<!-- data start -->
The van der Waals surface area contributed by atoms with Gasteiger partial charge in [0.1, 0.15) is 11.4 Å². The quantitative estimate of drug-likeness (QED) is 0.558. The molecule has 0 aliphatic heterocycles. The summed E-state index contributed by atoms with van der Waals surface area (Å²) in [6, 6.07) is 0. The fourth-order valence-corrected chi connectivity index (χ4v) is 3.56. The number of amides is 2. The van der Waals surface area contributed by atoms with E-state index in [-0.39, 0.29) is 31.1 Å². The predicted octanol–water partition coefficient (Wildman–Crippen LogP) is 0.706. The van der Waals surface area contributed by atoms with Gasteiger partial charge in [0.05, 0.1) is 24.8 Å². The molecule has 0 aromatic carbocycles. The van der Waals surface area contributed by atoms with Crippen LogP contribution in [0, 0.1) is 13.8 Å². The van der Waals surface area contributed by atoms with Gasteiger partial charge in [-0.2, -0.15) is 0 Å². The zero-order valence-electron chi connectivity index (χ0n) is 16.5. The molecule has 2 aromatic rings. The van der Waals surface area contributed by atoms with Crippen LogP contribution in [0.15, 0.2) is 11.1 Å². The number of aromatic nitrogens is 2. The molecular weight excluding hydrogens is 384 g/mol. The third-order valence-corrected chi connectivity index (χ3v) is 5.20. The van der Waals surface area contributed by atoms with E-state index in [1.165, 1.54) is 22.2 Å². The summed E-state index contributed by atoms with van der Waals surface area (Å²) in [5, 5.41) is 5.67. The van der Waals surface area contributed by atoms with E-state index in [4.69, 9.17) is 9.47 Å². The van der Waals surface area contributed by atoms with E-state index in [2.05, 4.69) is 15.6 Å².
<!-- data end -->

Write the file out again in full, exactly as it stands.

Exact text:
The van der Waals surface area contributed by atoms with Gasteiger partial charge in [0.1, 0.15) is 11.4 Å². The quantitative estimate of drug-likeness (QED) is 0.558. The molecule has 0 aliphatic heterocycles. The summed E-state index contributed by atoms with van der Waals surface area (Å²) in [6, 6.07) is 0. The fourth-order valence-corrected chi connectivity index (χ4v) is 3.56. The number of amides is 2. The van der Waals surface area contributed by atoms with E-state index in [-0.39, 0.29) is 31.1 Å². The predicted octanol–water partition coefficient (Wildman–Crippen LogP) is 0.706. The van der Waals surface area contributed by atoms with Gasteiger partial charge in [0.05, 0.1) is 24.8 Å². The molecule has 0 aromatic carbocycles. The van der Waals surface area contributed by atoms with Crippen LogP contribution in [0, 0.1) is 13.8 Å². The van der Waals surface area contributed by atoms with Gasteiger partial charge in [-0.2, -0.15) is 0 Å². The zero-order valence-electron chi connectivity index (χ0n) is 16.5. The molecule has 2 aromatic rings. The van der Waals surface area contributed by atoms with Crippen LogP contribution in [0.15, 0.2) is 11.1 Å². The number of aromatic nitrogens is 2. The molecular weight excluding hydrogens is 384 g/mol. The third-order valence-corrected chi connectivity index (χ3v) is 5.20. The van der Waals surface area contributed by atoms with E-state index in [1.165, 1.54) is 22.2 Å². The summed E-state index contributed by atoms with van der Waals surface area (Å²) in [5, 5.41) is 5.67. The van der Waals surface area contributed by atoms with E-state index in [4.69, 9.17) is 9.47 Å². The van der Waals surface area contributed by atoms with E-state index in [2.05, 4.69) is 15.6 Å².